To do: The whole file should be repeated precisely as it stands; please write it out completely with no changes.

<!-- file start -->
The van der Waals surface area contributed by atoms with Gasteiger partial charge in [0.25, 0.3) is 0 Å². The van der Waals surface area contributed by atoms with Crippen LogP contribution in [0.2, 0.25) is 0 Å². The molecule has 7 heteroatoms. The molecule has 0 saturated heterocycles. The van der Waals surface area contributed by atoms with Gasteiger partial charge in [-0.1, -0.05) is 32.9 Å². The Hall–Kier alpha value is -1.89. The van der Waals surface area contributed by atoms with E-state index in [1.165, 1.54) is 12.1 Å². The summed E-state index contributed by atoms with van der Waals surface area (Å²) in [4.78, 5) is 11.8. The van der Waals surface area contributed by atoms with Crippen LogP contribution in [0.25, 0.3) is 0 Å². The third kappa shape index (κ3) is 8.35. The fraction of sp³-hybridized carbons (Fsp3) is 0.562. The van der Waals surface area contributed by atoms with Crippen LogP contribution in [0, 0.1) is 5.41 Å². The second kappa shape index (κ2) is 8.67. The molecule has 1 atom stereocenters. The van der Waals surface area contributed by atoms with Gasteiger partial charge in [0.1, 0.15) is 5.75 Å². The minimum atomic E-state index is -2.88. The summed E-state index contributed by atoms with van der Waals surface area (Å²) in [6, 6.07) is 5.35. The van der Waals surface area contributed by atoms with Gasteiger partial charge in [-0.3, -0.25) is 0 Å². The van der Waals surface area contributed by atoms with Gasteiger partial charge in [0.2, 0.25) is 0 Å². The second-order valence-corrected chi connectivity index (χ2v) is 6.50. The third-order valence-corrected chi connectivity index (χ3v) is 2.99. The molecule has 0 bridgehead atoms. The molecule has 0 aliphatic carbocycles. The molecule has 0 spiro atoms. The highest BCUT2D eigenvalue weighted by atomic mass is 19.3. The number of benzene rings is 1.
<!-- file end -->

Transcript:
The van der Waals surface area contributed by atoms with Gasteiger partial charge in [0.25, 0.3) is 0 Å². The van der Waals surface area contributed by atoms with Crippen LogP contribution in [0.2, 0.25) is 0 Å². The molecule has 7 heteroatoms. The molecule has 0 saturated heterocycles. The van der Waals surface area contributed by atoms with Gasteiger partial charge in [-0.1, -0.05) is 32.9 Å². The Hall–Kier alpha value is -1.89. The van der Waals surface area contributed by atoms with E-state index in [1.165, 1.54) is 12.1 Å². The summed E-state index contributed by atoms with van der Waals surface area (Å²) in [4.78, 5) is 11.8. The van der Waals surface area contributed by atoms with Crippen LogP contribution in [0.25, 0.3) is 0 Å². The third kappa shape index (κ3) is 8.35. The fraction of sp³-hybridized carbons (Fsp3) is 0.562. The van der Waals surface area contributed by atoms with Crippen LogP contribution in [0, 0.1) is 5.41 Å². The second kappa shape index (κ2) is 8.67. The molecule has 1 atom stereocenters. The van der Waals surface area contributed by atoms with Gasteiger partial charge in [0.1, 0.15) is 5.75 Å². The minimum atomic E-state index is -2.88. The summed E-state index contributed by atoms with van der Waals surface area (Å²) in [6, 6.07) is 5.35. The van der Waals surface area contributed by atoms with Gasteiger partial charge in [-0.3, -0.25) is 0 Å². The van der Waals surface area contributed by atoms with Gasteiger partial charge in [0.2, 0.25) is 0 Å². The second-order valence-corrected chi connectivity index (χ2v) is 6.50. The third-order valence-corrected chi connectivity index (χ3v) is 2.99. The molecule has 0 bridgehead atoms. The molecule has 0 aliphatic carbocycles. The molecule has 0 spiro atoms. The highest BCUT2D eigenvalue weighted by atomic mass is 19.3. The number of benzene rings is 1.